In part 1 of my article on the fluctuating workweek method of paying salary, I discussed what it was and how it worked. In part 2, I’m going to point out some reasons many employers run afoul of the law using this method.
First, an employer must comply with the rules in the FLSA for using this method:
- There must be a clear, mutual understanding that the employee's fixed salary will cover all hours worked in a workweek, even if a small number of hours are worked. (preferably in writing)
- The employee must be paid a fixed weekly salary considered straight-time compensation for all hours worked in a workweek if the employee performs any work in the workweek.
- The employee's hours must fluctuate from workweek to workweek.
- The regular hourly pay rate used to base the half-time overtime rate must not fall below federal minimum wage regulations.
Lots of potential mistakes here, from not being on the same page as your employee about this method to deducting for hours worked less than 40 per week to having the overtime rate fall beneath minimum wage. However, the biggest issue is probably #3. While it seems obvious from the name ‘fluctuating workweek method’, it is a point that many miss. The employee’s workweek must actually fluctuate from week to week. An hour or so fluctuation is not likely enough. Also, if the employee almost always works at least 40 hours per week, you are very likely in violation of the FLSA.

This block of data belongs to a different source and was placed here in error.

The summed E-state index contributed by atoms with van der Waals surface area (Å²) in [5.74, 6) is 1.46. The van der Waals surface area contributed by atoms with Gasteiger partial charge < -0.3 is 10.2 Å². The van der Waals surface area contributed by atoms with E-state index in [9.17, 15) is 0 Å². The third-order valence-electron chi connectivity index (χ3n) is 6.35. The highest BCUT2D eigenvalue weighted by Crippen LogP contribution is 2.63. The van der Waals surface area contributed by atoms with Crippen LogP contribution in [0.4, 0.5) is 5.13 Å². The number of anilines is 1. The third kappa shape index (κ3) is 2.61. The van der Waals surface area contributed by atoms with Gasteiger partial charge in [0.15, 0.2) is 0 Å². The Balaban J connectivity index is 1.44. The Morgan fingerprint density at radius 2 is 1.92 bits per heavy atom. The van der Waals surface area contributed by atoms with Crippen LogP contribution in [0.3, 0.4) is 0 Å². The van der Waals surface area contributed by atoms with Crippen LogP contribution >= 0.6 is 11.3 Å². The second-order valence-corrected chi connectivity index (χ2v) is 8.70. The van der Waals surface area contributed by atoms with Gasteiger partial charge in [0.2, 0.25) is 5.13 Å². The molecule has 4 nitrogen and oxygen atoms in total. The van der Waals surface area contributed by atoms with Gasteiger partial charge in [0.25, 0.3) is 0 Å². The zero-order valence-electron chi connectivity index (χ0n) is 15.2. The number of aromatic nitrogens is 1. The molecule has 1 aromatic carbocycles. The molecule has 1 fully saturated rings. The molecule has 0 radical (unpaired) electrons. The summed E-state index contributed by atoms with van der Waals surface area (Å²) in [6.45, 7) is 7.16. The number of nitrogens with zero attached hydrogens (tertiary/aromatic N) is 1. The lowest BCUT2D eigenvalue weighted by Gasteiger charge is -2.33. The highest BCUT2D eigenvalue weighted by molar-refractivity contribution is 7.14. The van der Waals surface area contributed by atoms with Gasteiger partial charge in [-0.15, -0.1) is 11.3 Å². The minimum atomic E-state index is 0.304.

Second, not all states allow this method of payment. For example, California unsurprisingly does not allow use of this method. Neither do Alaska or New Mexico. A surprising number of other jurisdictions (16) have not yet resolved whether or not this method is allowed or not. If an employer is using this in a state where it isn’t allowed, the employer is in violation of state law. Or, if the employer is using it in a state where the question has not yet been resolved and the state clarifies that it is prohibited, then that employer could be liable for a substantial amount in damages.
Written by: Andrew Nielson- Director of Compliance Services
Third, sometimes employers want to give employees that work holiday or weekend shifts some extra pay. Or, perhaps the employer pays a shift differential or a bonus for hours worked. This violates the fixed salary portion of the requirements and invalidates the use of this method, subjecting the employer to penalties for FLSA violations.
Finally, while the DOL has permitted the use of this method, they quite frankly don’t like it. Accordingly, don’t expect the DOL to cut you any slack if there is a tiny slip up. The DOL feels that this method could be used to the detriment of the worker. As has been evidenced by the increase of regulatory activities by the DOL and other agencies, employers should make sure there are absolutely no missteps when implementing this method.